Asda to ditch 5p single-use plastic bags - and reduce plastics in own-brand products

Asda has followed Tesco in ditching single-use plastic bags (JUSTIN TALLIS/AFP/Getty Images)

Asda is to ditch single-use 5p plastic bags by the end of the year as it bids to reduce waste.

The supermarket chain also says it plans scrap plastic cutlery and cups from its cafes and offices and replace them with cheap reusable cups.

It has pledged to reduce the use of plastics in its own brand products by 10% as it seeks to do its bit to tackle the UK’s reliance on non-recyclable plastics.

MORE: UK’s shopkeepers welcome moves to extend 5p plastic bag levy

“I truly believe that when you serve 18 million people each week and have the ability to make a difference to them, you should do it,” said Roger Burnley, Asda’s president and chief executive.

“So we have challenged ourselves to look at what more we can do to reduce the amount of plastic in our business, and within our industry as a whole.”

David Attenborough’s Blue Planet II again highlighted the damage plastic can do on ocean wildlife (BBC)

Tesco announced last year that it was ditching 5p plastic bags, meaning customers would have to bring their own bags or buy one of the “bags for life” alternatives on sale in store.

MORE: May pledges to cut all avoidable plastic waste by 2042

The 5p bag “tax” introduced in 2015 saw 9 billion fewer single-use bags used by shoppers.

But TV shows such as David Attenborough’s Blue Planet II highlighted just how much plastic continues to find its way into the eco system.

Prime minister Theresa May announced in January a new war on plastic with a 25-year plan to deal with Britain’s throwaway culture.

As part of that, Britain’s army of corner shops – previously exempt from the 5p levy – will have to charge customers.

MORE: Tesco bins 5p plastic carrier bags forever – now you’ll have to get a bag for life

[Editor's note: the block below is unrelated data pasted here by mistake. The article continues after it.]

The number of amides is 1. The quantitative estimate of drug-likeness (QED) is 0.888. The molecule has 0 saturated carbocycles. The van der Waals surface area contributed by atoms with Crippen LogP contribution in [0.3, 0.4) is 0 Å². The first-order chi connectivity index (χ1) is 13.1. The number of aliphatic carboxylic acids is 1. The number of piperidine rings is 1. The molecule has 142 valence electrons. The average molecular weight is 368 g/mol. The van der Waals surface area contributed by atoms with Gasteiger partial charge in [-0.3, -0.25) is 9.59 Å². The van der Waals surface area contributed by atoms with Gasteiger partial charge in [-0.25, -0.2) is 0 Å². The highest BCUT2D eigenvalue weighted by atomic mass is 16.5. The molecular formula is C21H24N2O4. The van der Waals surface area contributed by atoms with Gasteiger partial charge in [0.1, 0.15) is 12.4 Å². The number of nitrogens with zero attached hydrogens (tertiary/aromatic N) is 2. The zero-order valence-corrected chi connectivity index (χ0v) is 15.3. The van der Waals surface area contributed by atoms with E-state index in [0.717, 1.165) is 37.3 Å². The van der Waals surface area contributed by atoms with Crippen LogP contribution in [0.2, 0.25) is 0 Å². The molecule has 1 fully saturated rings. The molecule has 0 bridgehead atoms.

Asda will make a donation to charity for each ‘bag for life’ sold (Asda)

Asda’s Burnley added: “Our logic is to remove plastic wherever we can, and where it is required, to make it as recyclable as possible.

“It’s a balance between avoiding plastic where we can but recognising that, currently, there are instances where some plastic is necessary to make sure our products reach our customers in the best condition, to avoid waste and have a smaller environmental footprint than the alternatives.”

Among the Asda initiatives are:

  • Changing the polystyrene bases in our pizzas to cardboard, removing 178 tonnes of plastic from customers’ homes
  • Switching the 2.4 million plastic straws used in its cafes each year to paper
  • Changing coloured drinks bottles to clear plastic, allowing 500 more tonnes of plastic to be recycled
  • Removing all single use cups and plastic cutlery from its offices in 2018 and all its stores and cafes by the end of 2019
  • Phasing out 5p ‘single use’ carrier bags from its shops by the end of 2018
  • Introducing a donation to good causes from the sale of its “bags for life” so that charities don’t lose out
  • Setting up the Plastic Unwrapped Ideas Hub, open to all from industry to individuals, offering a £10,000 award for every scaleable, workable idea that helps Asda tackle its plastic challenges